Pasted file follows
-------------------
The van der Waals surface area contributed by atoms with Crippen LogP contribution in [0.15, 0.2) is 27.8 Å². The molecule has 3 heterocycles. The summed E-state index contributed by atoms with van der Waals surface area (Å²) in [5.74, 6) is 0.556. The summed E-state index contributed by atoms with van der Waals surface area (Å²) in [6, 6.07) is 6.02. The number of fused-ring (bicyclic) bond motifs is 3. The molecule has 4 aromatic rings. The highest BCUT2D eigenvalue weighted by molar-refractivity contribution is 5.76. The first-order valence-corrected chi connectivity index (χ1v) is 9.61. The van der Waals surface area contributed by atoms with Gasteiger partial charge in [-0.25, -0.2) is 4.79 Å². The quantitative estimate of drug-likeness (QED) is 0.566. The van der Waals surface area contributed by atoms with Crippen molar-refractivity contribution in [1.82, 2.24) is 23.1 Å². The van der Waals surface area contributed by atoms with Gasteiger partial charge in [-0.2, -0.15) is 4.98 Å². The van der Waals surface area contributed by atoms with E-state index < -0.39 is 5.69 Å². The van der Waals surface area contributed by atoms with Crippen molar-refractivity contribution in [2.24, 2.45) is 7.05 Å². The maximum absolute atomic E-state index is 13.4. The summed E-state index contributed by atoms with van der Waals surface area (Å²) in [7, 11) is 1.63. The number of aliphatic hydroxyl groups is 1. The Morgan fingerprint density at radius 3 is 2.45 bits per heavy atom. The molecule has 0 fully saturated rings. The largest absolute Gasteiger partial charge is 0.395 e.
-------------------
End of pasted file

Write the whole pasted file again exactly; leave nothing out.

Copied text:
The van der Waals surface area contributed by atoms with Crippen LogP contribution in [0.15, 0.2) is 27.8 Å². The molecule has 3 heterocycles. The summed E-state index contributed by atoms with van der Waals surface area (Å²) in [5.74, 6) is 0.556. The summed E-state index contributed by atoms with van der Waals surface area (Å²) in [6, 6.07) is 6.02. The number of fused-ring (bicyclic) bond motifs is 3. The molecule has 4 aromatic rings. The highest BCUT2D eigenvalue weighted by molar-refractivity contribution is 5.76. The first-order valence-corrected chi connectivity index (χ1v) is 9.61. The van der Waals surface area contributed by atoms with Gasteiger partial charge in [-0.25, -0.2) is 4.79 Å². The quantitative estimate of drug-likeness (QED) is 0.566. The van der Waals surface area contributed by atoms with Crippen molar-refractivity contribution in [1.82, 2.24) is 23.1 Å². The van der Waals surface area contributed by atoms with Gasteiger partial charge in [-0.2, -0.15) is 4.98 Å². The van der Waals surface area contributed by atoms with E-state index < -0.39 is 5.69 Å². The van der Waals surface area contributed by atoms with Crippen molar-refractivity contribution in [2.24, 2.45) is 7.05 Å². The maximum absolute atomic E-state index is 13.4. The summed E-state index contributed by atoms with van der Waals surface area (Å²) in [7, 11) is 1.63. The number of aliphatic hydroxyl groups is 1. The Morgan fingerprint density at radius 3 is 2.45 bits per heavy atom. The molecule has 0 fully saturated rings. The largest absolute Gasteiger partial charge is 0.395 e.